Yes, diversity has a cost of magical insights. No class, including the Mage, is able to access all of the themes.

    Quote Originally Posted by Ugganaut View Post
    After you've finished, I'll have another look and try converting some characters I have, and making up some new concept characters. I'm probably completely wrong on all this.
    I will provide a "Traditional" implementation when it's done to outline how a "Standard Cleric" could work, though that depends on how the system looks at the end. http://spheresofpower.wikidot.com/sphere-paladin type pages are a good example of this.

    Spheres of Power is a large influencer of these ideas. It is a massively popular project for Pathfinder. The ideas of themes originates there and there are many similarities. I'd suggest checking that out.

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    Default Re: Structural Class Changes (Mana, Talents, Clear gish structure)

    Quote Originally Posted by Kryx View Post
    Psionics is the exact same as magic - it's just mind based magic. But it has always had the same themes (schools) as traditional magic. Look at 3.5/Pathfinder psionics for example and you'll see the psionic disciplines are just slight variants of schools, but all the same kind of ideas (teleportation, charming, etc). There doesn't need to be a separation it seems. Why shouldn't a Mage be able to use telepathy?
    Again look at spells like Telekinesis and Telepathy: You likely have no issue with those being on the RAW Wizard spell list. Other "psionic" spells are the same unless I'm missing specific ones.
    My introduction to psionics was in 2e I think, where they were completely separate things. Psionics worked in dead magic zones, and got past a lot of magic defenses, although was more limited in other areas. For example, Cloud Mind I believe was the psionic version of Invisibility, but where Inv was an illusion you put around yourself, Cloud Mind wiped you from someones mind. I did like the distinction initially, but ingame, psionics(which in our games was rarer than magic), seemed overpowered because it didn't interact with magic. So I liked when they both became the same source of energy but accessed differently, just so they interacted with each.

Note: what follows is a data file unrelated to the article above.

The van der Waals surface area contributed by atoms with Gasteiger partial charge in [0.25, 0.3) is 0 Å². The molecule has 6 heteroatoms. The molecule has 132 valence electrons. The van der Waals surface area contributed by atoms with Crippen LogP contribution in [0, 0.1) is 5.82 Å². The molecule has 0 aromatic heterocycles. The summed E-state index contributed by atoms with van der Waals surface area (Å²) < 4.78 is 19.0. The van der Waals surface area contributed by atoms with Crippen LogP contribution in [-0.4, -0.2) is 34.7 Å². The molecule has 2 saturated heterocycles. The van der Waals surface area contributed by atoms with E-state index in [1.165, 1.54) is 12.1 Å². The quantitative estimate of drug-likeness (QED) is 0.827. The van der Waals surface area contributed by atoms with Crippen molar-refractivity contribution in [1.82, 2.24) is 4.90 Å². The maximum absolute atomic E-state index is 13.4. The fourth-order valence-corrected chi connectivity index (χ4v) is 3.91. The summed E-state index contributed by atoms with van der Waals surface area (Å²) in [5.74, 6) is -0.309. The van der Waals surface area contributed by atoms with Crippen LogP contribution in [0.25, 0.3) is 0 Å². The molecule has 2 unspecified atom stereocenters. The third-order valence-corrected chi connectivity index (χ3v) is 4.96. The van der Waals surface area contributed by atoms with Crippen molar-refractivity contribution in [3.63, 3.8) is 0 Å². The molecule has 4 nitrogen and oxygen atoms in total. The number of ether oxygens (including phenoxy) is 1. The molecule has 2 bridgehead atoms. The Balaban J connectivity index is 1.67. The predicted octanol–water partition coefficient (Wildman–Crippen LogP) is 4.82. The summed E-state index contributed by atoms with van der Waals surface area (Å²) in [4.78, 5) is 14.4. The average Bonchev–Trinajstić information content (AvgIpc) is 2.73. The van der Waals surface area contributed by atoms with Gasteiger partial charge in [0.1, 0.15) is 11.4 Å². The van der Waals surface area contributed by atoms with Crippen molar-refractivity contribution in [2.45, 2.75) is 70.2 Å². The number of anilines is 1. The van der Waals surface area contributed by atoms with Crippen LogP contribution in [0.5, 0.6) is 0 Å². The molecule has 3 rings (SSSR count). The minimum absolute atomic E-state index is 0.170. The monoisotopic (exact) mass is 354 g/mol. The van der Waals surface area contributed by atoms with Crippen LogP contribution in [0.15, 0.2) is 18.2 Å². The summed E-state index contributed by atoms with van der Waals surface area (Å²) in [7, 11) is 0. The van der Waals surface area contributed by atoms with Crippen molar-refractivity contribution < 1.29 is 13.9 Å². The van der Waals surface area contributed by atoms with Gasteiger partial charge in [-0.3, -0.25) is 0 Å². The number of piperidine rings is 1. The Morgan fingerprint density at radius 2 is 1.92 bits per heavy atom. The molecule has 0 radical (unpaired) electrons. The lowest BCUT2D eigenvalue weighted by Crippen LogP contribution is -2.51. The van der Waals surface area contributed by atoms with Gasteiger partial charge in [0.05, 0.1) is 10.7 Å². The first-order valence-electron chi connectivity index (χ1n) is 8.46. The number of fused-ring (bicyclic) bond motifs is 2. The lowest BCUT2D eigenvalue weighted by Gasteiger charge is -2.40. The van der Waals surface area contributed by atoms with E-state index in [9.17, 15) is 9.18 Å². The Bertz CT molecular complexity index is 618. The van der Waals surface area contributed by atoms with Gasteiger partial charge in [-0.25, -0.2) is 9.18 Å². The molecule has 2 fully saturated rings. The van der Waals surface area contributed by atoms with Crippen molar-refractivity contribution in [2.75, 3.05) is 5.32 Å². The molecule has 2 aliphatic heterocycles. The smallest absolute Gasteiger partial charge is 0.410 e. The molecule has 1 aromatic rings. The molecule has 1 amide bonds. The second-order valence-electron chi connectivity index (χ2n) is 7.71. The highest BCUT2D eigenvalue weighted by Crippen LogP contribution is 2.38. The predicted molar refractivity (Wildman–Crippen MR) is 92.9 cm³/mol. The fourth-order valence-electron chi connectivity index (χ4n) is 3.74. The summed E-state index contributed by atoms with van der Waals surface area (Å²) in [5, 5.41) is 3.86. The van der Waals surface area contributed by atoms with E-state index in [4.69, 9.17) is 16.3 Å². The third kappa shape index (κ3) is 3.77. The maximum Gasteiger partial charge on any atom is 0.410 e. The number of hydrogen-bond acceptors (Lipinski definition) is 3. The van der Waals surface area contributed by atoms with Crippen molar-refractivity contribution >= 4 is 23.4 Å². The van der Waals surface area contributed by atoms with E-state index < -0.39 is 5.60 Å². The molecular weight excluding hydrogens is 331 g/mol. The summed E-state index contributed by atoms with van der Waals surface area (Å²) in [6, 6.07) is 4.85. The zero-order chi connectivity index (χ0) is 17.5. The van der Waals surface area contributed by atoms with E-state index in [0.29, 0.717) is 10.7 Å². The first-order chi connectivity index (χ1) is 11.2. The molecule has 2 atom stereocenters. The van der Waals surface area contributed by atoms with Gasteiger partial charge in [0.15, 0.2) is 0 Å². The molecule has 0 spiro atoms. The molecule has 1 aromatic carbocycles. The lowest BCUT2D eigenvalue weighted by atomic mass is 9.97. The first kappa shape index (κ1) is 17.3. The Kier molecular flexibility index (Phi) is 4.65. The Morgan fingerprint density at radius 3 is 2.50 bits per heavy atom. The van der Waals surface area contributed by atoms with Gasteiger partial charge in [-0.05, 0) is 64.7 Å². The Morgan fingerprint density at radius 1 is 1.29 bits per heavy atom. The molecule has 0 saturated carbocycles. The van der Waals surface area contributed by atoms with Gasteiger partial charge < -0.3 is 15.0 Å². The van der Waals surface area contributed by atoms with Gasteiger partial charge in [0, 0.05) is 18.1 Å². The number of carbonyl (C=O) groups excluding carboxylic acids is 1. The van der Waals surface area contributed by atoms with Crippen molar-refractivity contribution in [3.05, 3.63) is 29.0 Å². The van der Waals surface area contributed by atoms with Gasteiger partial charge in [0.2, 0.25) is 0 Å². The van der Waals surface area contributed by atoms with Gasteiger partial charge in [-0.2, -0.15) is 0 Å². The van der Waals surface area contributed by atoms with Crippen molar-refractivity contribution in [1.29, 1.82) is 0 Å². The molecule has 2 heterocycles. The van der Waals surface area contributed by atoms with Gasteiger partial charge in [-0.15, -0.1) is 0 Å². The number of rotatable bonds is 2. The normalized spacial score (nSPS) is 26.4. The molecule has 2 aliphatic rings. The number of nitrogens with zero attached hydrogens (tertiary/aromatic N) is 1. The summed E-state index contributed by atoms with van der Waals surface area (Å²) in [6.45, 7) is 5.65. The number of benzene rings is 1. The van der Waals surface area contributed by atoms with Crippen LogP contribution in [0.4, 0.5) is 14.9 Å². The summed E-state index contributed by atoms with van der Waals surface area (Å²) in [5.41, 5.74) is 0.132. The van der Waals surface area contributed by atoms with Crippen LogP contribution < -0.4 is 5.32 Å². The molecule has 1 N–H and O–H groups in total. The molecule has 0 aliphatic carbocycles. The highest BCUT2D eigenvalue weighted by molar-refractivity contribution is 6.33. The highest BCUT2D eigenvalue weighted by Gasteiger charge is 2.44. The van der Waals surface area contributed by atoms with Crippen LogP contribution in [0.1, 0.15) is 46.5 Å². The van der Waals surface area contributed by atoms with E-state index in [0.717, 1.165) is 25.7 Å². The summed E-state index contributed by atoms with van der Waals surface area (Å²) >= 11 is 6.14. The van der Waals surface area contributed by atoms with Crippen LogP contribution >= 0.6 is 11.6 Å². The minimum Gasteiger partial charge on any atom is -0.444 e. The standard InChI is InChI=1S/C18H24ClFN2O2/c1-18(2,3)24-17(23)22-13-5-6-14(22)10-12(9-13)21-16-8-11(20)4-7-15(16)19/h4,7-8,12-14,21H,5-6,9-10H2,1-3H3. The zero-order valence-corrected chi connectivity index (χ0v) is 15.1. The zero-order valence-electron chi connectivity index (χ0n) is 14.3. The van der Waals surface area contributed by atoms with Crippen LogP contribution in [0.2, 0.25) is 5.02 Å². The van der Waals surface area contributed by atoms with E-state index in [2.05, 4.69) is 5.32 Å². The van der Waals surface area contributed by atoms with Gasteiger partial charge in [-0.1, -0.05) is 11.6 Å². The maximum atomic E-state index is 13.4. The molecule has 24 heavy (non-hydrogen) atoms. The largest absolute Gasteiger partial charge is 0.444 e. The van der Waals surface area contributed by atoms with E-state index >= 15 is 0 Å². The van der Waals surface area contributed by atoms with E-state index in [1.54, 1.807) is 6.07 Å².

Your example of Telekinesis and Telepathy I understand, and you're right I don't have issue with it. There has always been varying degrees of overlap between psionics and magic, and also between divine and arcane(Detect Magic, Hold Person etc). Psionics sometimes varied in its application as I mentioned with Cloud Mind, but the effects were similar, and in other cases identical.
    But even saying Psionics is magic, its still possible to make it feel different, by having some exclusive options, and keeping the old Visual, Olfactory etc instead of magics VSM(as you did in your last version). That's why each class has its own spell list, even if there are overlaps, and ways to access those other lists in limited number. Everyone having access to everything(limited to any 6 themes of course), makes casters feel to similar in my opinion, although the individual characters would of course be different due to the limited selection. I might just be stuck in the old way of thinking.

    Quote Originally Posted by Kryx View Post
    As I wrote above the maximum number of themes is 6. 6 provides around 120 spell options and should offer plenty of ways of solving problems.